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Turns out he is a natural cook. Even though his mother does almost all the cooking in his home I found out that he has significant talent in the kitchen. His first homework involving food was to prepare an American dish for a competition in class on Tuesday. I helped him select the dish to prepare and he made shepherds pie with virtually no help from me. Then that night he cooked us two traditional Spanish dishes for dinner. He made a Spanish tortilla and a gazpacho soup. For those of you who have never had a Spanish tortilla it’s nothing like what we see in Mexican restaurants. A Spanish tortilla has potatoes, onion and eggs in it and looks like an omelet.

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Both dishes Manuel made for us were excellent but I really liked the gazpacho, and since I have a lot of tomatoes getting ripe lately I wanted to make another batch the next day. Manuel didn’t use a recipe but I took notes and tried to copy his gazpacho. The results were good but it took some more testing to come up with the recipe I share with you here. It’s fast and simple as well as healthy. If you have an abundance of garden tomatoes like I do it’s a great way to use them up. With these hot summer day upon us give this a try and see if you agree with me that this is one great Spanish cold soup.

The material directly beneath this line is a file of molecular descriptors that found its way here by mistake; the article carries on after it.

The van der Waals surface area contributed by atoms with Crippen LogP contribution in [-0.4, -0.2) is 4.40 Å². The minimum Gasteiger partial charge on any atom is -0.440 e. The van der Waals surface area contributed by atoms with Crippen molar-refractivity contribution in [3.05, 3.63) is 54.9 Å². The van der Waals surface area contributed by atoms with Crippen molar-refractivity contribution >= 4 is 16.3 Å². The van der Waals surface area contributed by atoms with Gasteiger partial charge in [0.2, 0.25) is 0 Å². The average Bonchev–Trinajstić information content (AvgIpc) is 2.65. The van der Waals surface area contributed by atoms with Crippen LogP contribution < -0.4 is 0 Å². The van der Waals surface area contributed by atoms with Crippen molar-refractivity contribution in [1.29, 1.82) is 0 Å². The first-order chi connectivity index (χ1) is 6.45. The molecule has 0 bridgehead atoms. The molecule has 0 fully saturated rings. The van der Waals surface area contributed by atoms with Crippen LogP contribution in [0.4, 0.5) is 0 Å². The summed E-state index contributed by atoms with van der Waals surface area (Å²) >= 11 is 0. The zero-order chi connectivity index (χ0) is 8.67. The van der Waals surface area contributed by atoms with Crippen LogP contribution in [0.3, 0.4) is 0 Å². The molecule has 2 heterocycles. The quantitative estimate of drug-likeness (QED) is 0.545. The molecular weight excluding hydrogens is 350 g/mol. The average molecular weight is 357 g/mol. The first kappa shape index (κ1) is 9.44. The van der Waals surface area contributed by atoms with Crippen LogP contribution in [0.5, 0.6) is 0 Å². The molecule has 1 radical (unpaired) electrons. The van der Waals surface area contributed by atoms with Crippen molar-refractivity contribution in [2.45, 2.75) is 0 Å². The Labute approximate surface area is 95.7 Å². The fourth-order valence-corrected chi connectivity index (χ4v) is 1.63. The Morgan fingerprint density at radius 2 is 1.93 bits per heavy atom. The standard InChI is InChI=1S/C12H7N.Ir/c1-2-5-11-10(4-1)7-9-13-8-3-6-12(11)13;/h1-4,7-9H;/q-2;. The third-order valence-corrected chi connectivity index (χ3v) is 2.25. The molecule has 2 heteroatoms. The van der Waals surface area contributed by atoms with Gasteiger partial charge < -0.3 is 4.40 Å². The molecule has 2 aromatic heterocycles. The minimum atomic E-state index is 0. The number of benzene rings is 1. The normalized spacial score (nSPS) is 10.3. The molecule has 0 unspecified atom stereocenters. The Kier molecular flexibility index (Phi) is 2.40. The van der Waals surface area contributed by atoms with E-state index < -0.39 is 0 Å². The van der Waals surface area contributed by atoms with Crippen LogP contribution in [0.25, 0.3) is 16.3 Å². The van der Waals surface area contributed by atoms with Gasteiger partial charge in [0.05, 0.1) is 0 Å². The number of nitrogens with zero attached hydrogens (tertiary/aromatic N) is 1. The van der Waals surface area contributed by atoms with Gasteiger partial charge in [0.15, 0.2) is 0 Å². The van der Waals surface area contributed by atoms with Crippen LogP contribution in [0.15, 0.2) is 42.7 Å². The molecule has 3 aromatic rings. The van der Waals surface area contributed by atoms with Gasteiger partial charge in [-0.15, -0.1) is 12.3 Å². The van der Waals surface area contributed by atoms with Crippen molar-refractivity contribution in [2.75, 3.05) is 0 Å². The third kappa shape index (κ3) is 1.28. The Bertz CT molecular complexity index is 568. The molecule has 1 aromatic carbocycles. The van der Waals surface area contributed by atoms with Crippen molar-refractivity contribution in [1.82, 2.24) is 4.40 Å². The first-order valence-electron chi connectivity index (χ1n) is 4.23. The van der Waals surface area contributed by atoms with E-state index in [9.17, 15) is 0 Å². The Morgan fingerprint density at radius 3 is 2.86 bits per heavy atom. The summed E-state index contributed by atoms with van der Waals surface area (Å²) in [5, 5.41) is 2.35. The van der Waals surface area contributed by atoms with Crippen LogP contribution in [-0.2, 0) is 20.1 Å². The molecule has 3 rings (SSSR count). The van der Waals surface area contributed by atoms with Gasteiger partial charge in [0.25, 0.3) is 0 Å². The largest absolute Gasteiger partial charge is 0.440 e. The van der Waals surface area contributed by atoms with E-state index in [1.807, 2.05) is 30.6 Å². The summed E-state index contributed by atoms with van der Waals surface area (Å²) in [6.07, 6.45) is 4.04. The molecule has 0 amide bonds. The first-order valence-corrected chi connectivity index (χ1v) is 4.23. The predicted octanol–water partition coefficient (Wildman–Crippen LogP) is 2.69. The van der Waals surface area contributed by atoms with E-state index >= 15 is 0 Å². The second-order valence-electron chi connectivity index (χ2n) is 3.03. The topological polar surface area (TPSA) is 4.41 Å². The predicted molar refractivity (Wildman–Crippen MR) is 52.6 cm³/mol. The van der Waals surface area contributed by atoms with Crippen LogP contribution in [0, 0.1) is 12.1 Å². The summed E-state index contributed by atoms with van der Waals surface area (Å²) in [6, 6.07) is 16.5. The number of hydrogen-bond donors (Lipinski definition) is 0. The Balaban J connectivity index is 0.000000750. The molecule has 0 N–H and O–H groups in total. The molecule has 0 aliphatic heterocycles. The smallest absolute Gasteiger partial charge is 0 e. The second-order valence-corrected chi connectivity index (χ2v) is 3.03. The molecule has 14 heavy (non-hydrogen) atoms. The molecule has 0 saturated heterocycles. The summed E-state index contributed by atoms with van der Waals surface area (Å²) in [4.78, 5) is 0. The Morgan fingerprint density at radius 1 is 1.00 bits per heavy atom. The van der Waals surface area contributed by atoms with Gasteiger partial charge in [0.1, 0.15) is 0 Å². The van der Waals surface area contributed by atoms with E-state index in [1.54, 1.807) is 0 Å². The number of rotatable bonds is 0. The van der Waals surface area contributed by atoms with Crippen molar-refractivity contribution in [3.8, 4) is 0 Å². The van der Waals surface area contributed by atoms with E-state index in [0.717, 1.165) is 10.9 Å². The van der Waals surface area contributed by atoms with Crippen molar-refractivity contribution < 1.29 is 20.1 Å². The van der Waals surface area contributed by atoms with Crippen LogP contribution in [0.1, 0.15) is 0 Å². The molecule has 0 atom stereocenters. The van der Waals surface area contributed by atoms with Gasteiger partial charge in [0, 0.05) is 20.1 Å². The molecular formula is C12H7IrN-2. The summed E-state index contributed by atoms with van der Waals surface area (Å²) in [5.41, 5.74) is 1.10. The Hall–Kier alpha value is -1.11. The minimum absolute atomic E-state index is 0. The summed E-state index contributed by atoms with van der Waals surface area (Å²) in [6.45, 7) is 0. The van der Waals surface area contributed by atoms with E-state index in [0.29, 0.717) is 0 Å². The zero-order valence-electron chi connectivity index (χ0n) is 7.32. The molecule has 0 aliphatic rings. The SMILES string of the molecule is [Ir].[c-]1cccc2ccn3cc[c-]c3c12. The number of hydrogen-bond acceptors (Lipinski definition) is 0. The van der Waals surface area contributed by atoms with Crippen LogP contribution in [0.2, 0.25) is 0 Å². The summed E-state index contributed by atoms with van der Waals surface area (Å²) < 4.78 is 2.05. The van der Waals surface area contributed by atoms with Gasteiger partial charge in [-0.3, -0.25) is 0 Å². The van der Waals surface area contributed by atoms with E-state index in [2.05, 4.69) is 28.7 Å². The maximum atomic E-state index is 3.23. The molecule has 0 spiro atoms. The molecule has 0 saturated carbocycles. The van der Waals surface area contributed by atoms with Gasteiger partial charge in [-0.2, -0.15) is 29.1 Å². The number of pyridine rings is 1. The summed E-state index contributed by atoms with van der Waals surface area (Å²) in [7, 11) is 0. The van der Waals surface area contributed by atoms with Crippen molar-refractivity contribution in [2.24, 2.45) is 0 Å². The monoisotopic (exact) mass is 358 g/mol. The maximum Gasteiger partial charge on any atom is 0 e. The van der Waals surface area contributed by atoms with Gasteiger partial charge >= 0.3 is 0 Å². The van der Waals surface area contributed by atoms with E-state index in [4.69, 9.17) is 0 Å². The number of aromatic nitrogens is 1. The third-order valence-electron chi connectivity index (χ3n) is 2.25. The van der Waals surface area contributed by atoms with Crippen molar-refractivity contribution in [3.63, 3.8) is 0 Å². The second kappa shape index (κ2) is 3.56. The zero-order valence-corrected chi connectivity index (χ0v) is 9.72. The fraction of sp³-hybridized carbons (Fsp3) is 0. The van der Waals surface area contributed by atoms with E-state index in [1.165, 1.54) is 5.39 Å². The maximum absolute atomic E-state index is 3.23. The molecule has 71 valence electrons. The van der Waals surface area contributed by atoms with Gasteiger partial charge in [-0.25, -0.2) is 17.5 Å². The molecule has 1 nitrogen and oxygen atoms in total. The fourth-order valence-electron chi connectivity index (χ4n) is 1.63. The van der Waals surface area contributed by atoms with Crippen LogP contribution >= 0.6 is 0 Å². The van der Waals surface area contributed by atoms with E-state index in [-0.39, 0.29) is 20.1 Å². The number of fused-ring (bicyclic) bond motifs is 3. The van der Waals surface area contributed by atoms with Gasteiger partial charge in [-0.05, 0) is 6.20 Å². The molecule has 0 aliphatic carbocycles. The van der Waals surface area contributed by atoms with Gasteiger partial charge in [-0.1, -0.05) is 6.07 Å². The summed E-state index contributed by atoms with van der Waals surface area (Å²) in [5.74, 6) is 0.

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Gazpacho Soup with Heirloom Tomatoes

 

3 pounds heirloom tomatoes, cored and cut into quarters

1/2 yellow onion chopped, about 1/2 cup

1 cup peeled and diced cucumber with seeds removed

1 cup diced green bell pepper

1 medium sized apple peeled and diced

1 clove garlic minced

5 tablespoons olive oil

2-3 tablespoons good quality apple cider vinegar, I like Bragg’s brand best

1 slice of bread cubed, about 1 cup

1 teaspoon salt

 

Soak bread in water for five or more minutes to soften. Drain water off before adding to the blender.